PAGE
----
The Wildlife Trusts’ annual 30 Days Wild challenge was more popular than ever this year – 400,000 people carried out well over 10 million Random Acts of Wildness over the 30 days of June.
Throughout June, The Wildlife Trusts’ challenge participants to do something wild and enjoy nature every single day. In response, people have been sharing their heart-warming stories and colourful photos and videos across social media channels. As well as the 50,000 individual households who signed up for their free packs of ideas, wall chart, stickers and wildflower seeds, over 9,000 schools, 1,300 businesses and 570 care homes also took part.
Hampshire & Isle of Wight Wildlife Trust’s Communications Manager, Abi Webber says:
“We have been overwhelmed with the local involvement in 30 Days Wild this year, with over 2,800 people in our two counties signing-up to the challenge. It is fantastic to see so many people dedicated to engaging with the wildlife and the nature on their doorstep.
“Thank you to everyone who has shared their journey with us — from photographing wildlife, litter picking, reading about wildflower meadows or visiting a nature reserve, it’s great to see all the creative, fun and sometimes simple ways we can interact with the wildlife around us.”
Dr Amir Khan from Ch 5’s GPs Behind Closed Doors is an ambassador for The Wildlife Trusts and took part in the challenge for the first time this year. He says:
“It’s been fantastic! I’ve loved the small, sometimes unexpected random acts that have inspired and will continue to inspire me every day – I’ve fed and watched the birds in the garden, I’ve noticed more nature while out running and taken breaks at lunchtime just to appreciate the world outside. I’ve truly felt the benefit to my physical and mental wellbeing and I think our wildlife has too.”
Wildlife gardening in homes, care homes and schools was a popular activity, with people creating small ponds, building homes for bugs, sowing wildflowers, noticing the birds and insects that visited and pledging not to mow their lawns, to encourage more variety of wildlife to flourish.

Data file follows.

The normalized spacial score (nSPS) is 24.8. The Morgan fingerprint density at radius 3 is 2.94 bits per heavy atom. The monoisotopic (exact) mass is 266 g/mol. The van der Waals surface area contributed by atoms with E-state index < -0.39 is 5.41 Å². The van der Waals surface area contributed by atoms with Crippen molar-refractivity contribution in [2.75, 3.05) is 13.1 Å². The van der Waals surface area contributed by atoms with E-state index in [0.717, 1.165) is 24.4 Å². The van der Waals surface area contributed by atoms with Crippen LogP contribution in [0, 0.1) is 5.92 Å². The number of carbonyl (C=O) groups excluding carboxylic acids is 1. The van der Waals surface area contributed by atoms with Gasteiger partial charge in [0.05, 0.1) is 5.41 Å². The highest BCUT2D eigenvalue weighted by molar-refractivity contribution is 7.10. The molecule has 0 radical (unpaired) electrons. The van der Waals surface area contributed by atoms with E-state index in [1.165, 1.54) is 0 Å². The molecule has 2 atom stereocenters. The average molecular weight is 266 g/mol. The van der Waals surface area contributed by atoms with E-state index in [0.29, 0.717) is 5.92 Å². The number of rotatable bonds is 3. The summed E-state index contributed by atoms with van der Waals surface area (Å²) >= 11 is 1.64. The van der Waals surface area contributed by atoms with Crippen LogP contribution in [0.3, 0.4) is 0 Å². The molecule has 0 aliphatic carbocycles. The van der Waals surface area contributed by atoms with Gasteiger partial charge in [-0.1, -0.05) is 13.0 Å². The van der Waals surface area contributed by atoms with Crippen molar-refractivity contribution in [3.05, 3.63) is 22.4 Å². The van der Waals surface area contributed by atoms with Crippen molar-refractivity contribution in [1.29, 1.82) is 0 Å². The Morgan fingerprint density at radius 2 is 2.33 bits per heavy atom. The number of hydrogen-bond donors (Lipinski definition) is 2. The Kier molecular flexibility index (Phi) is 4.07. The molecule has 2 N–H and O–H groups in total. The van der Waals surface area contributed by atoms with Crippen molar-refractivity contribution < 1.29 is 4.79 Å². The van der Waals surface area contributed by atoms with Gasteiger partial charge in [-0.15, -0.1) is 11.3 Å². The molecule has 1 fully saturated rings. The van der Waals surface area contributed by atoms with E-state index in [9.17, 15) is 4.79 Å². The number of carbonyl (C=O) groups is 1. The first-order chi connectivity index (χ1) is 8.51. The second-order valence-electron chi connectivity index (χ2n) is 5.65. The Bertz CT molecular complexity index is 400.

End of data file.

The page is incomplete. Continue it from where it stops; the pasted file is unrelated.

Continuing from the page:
Other Random Acts of Wildness included:
- Waking up early to hear the dawn chorus at its best
- Organising beach cleans and litter picks
- Noticing a rainbow of flowers and trees growing in towns and countryside
- Creating wild works of art from petals, leaves and feathers.
- Care homes residents and carers have enjoyed planting pollinator-friendly blooms, making leaf art and creating wild playlists, with music inspired by nature.
Every year The Wildlife Trusts carry out a wildness quiz during 30 Days Wild. Previous years’ results show that 30 Days Wild is unique in improving people’s perception of beauty in nature, and that noticing natural beauty makes people happier and want to care for it.*
University of Derby’s evaluation of 30 Days Wild
The University of Derby have monitored participants of 30 Days Wild since it began in 2015.
30 Days Wild: Development and Evaluation of a Large-Scale Nature Engagement Campaign to Improve Well-Being by Miles Richardson, Adam Cormack, Lucy McRobert, Ralph Underhill was published Feb 2016. Online here.
* 30 Days Wild and the Relationships Between Engagement With Nature’s Beauty, Nature Connectedness and Well-Being by Miles Richardson and Kirsty McEwan was published September 2018. Online here.